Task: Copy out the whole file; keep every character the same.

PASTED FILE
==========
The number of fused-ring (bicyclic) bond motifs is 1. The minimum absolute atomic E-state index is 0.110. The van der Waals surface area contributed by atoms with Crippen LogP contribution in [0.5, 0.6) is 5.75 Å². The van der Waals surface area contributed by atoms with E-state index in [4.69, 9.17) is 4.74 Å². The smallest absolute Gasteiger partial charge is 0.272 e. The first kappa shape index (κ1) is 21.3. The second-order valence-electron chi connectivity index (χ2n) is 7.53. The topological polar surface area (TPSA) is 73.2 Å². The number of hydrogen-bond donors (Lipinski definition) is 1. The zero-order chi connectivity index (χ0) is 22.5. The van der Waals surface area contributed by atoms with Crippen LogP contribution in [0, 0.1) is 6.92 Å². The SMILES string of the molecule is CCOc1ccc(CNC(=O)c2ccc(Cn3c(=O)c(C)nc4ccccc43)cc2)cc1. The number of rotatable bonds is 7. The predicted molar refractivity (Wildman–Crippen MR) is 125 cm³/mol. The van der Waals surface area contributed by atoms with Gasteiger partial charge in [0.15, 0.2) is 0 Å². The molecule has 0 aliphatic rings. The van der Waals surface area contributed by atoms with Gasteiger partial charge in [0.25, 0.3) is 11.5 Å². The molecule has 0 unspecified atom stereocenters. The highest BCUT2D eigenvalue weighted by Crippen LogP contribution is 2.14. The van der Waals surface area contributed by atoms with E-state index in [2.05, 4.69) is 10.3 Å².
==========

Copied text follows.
The number of fused-ring (bicyclic) bond motifs is 1. The minimum absolute atomic E-state index is 0.110. The van der Waals surface area contributed by atoms with Crippen LogP contribution in [0.5, 0.6) is 5.75 Å². The van der Waals surface area contributed by atoms with E-state index in [4.69, 9.17) is 4.74 Å². The smallest absolute Gasteiger partial charge is 0.272 e. The first kappa shape index (κ1) is 21.3. The second-order valence-electron chi connectivity index (χ2n) is 7.53. The topological polar surface area (TPSA) is 73.2 Å². The number of hydrogen-bond donors (Lipinski definition) is 1. The zero-order chi connectivity index (χ0) is 22.5. The van der Waals surface area contributed by atoms with Crippen LogP contribution in [0, 0.1) is 6.92 Å². The SMILES string of the molecule is CCOc1ccc(CNC(=O)c2ccc(Cn3c(=O)c(C)nc4ccccc43)cc2)cc1. The number of rotatable bonds is 7. The predicted molar refractivity (Wildman–Crippen MR) is 125 cm³/mol. The van der Waals surface area contributed by atoms with Gasteiger partial charge in [0.15, 0.2) is 0 Å². The molecule has 0 aliphatic rings. The van der Waals surface area contributed by atoms with Gasteiger partial charge in [0.25, 0.3) is 11.5 Å². The molecule has 0 unspecified atom stereocenters. The highest BCUT2D eigenvalue weighted by Crippen LogP contribution is 2.14. The van der Waals surface area contributed by atoms with E-state index in [2.05, 4.69) is 10.3 Å².